Commission will, on its own initiative or on the request of
one third of the Member States, recommend the suspension
of negotiations and propose the conditions for eventual
resumption. The Council will decide by qualified majority on
such a recommendation.”
20. What are the major arguments of those in Europe who are opposed to the Turkish membership of the EU?A) Turkey is too big to be absorbed by the EU considering its
population of 76 million (in 2013). Turkish population is
B) Turkey is a Muslim country which suggests that its identity is
not compatible with the Christian roots of European identity.
C) The GNP per capita in Turkey is well below the EU average.
D) Freedom of movement for workers is a major cause for
concern. EU states cannot confer on the Turkish workers
freedom of movement in Europe which will eventually lead to
the uprooting of scores of indigenous workers from the labour
market to be replaced by Turkish migrant workers.
E) The standards of democracy and human rights in Turkey, despite
many advances, still fall short of the Copenhagen criteria.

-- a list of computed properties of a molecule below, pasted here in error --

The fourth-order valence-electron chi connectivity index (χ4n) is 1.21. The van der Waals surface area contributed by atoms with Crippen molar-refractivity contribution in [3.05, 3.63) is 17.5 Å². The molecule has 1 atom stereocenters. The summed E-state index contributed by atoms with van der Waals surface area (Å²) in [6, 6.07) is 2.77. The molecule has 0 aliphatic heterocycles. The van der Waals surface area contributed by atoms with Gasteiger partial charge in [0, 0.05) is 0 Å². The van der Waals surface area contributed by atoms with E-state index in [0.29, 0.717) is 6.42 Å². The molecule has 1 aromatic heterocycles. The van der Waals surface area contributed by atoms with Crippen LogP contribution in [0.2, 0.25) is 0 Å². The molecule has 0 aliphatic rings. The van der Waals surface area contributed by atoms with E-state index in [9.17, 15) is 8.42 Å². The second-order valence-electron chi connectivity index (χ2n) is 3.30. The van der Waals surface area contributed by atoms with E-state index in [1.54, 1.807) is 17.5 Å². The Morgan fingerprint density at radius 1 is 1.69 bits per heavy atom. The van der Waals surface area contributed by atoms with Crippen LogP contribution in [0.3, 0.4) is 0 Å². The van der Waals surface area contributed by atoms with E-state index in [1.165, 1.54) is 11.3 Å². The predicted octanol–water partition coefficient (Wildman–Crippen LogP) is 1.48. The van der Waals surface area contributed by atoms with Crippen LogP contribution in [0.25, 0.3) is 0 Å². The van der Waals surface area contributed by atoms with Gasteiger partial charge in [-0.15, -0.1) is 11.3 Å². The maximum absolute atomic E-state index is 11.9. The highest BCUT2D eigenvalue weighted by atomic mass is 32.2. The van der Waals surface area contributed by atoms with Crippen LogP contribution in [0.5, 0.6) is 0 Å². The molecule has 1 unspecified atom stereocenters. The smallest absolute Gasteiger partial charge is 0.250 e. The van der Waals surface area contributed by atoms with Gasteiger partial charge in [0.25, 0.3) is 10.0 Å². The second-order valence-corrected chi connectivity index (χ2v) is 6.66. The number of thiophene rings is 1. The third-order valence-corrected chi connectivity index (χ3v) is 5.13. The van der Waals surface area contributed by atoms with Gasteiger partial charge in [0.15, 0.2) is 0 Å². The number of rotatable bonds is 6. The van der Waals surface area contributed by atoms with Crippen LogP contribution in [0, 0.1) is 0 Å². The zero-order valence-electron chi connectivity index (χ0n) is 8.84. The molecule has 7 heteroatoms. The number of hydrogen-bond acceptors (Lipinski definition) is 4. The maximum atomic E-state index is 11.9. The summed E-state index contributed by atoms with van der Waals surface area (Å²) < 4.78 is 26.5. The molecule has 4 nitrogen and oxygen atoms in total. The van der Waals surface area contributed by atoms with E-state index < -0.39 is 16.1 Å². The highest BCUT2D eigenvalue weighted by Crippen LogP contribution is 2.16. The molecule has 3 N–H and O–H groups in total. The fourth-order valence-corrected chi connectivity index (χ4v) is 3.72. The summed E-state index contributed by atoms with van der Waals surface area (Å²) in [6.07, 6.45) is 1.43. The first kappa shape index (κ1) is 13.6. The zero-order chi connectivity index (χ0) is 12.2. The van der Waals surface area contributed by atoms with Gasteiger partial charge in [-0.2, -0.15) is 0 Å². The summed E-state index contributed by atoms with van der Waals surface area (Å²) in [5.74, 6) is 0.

which means that the lion’s share of the regional fund
would have to be channelled into Turkey after its
membership of the EU. This is unacceptable.
G) Contrary to most of the EU members, Turkey shows
some characteristics of an agricultural country. Nearly a
third of all workforce in Turkey is employed in
agriculture. Naturally, after membership, by far, Turkey
will be the largest recipient of the agricultural fund.
H) Turkey is geographically situated in Europe; only 3
percent of the Turkish territory lies in the European
22. Turkey’s counter-arguments against the rejectionist views in Europe about Turkish membershipA) Contrary to the exaggerated views about the population growth in
Turkey, the growth of population in Turkey was 1,2 percent in 2010.
Based on the current trend, it is predicted that this figure will decline
to 0,76 percent in 2030. Besides, one should not forget that the
European population is aging, which means that the Turkish accession
would be an ‘injection of youth’ into Europe.